CityLIS Research Student Profile: Shohana Nowrin

We are delighted to welcome Shohana Nowrin back to CityLIS as she begins her PhD research. Here, Shohana briefly introduces herself and her work on information literacy.

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Hello everyone!!

It’s me, Shohana Nowrin, and I am very excited to share with you all that I recently joined in CityLIS as a research student. Before joining here, I have complet my graduation and post-graduation from the Department of Information Science and Library Management of University of Dhaka, Bangladesh and also completed my second master’s in Library Science from City, University of London with distinction.

After completion of my post-graduation from the University of Dhaka, I had joined in the same university in the same department as a Lecturer and currently, I am serving as an assistant professor there. Not only that, I had also worked as a Library officer for a short period of time in a private university of Bangladesh before starting my career as a teacher. I love my background in the field of Library and Information Science and I would love to spend my rest of the life working in this area and by witnessing the evolution of this field.

For my research, I have chosen the area of information literacy in a multicultural and multilingual environment within higher education. Currently, the libraries of higher education institutions are offering information literacy instructions to their students but those are mostly limited to English only. However, in this age of globalization, where higher education institutions are promoting cultural diversity in their institutions, the academic libraries should also look for options to meet the needs of international students[1].

Accordingly, information literacy is very important to satisfy the huge demand of information emanated from these students as information literacy refers to the group of skills that enable a person to “recognize when information is needed and have the ability to locate, evaluate, and use effectively the needed information”[2].

Without having appropriate literacy instructions in place, difficulties may occur to the international students in understanding the academic practices of plagiarism and copyright law because of their different cultural ideas towards intellectual properties[3].

While I was studying my MSc at CityLIS, I had also come across different types of multilingual and multicultural challenges because of my cultural and language differences. So, the area of information literacy in a multicultural and multilingual environment attracted me massively since I faced the same condition by my own.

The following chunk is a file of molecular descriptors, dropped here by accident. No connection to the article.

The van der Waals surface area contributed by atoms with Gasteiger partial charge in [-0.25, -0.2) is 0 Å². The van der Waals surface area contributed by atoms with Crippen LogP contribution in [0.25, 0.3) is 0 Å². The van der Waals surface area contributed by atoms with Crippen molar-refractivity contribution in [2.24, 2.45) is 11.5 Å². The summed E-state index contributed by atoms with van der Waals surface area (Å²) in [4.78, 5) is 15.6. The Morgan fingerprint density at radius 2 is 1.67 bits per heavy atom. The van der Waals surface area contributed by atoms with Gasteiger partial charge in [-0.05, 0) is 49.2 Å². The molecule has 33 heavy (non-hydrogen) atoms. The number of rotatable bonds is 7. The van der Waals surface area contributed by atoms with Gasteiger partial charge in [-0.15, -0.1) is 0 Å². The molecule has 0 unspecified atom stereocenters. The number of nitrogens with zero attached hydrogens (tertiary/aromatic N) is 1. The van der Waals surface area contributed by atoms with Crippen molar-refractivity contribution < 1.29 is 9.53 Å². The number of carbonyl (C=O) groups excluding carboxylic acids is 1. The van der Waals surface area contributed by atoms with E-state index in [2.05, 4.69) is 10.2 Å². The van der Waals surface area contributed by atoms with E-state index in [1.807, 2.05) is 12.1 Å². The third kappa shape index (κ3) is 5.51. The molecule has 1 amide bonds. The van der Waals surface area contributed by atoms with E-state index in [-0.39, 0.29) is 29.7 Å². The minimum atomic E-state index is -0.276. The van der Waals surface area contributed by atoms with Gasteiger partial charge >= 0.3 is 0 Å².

Although, it is too early to finalize any specific outcomes of my project at the initial stage, however, I am curious to find out what types of challenges are faced in understanding information literacy instructions by the students of higher education who come from multicultural environments and exploring their experiences or opinions in solving these challenges.

Due to the absence of appropriate information literacy instructions for the culturally diverse group of students, the librarians of the higher education institutions may also experience new challenges in providing literacy instructions to the non-native English students. So this also important to investigate their opinions and experiences towards designing information literacy courses or programmes.

I am also interested to find out whether there are any models, which have previously considered the issues of multilingual and multicultural aspects in higher education institutions, amongst various existing models of information literacy, and if not, then what would be the solution for the students of higher education in these circumstances.

I hope that my research might make a great contribution towards understanding information literacy instructions and programmes for the non-native English students.

References

  1. Amsberry, D. (2008). Talking the talk: library classroom communication and international students. The Journal of Academic Librarianship,34 (4), 354-357.
  2. ACRL (2000) Information Literacy Competency Standards for Higher Education. Chicago, IL: Association of College and Research Libraries.
  3. Badke, W. (2002), International students: information literacy or academic literacy? Academic Exchange Quarterly, 6(4), 60-65

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Shohana Nowrin is on Twitter.

This is an edited version of this post from Shohana’s blog, Limit exists only in the mind.

Find out more about postgraduate study in Library and Information Science at CityLIS, meet alumni, current students and staff on our next open evening. Register here.

If you are a current CityLIS student or alumni and would like to contribute a post, please contact our Editor, James Atkinson.

About James

#citylis Library Science Alumni and Blog Editor. Also an Information Assistant (Acquisitions and Inter-Library Loans) in the Library at City, University of London.
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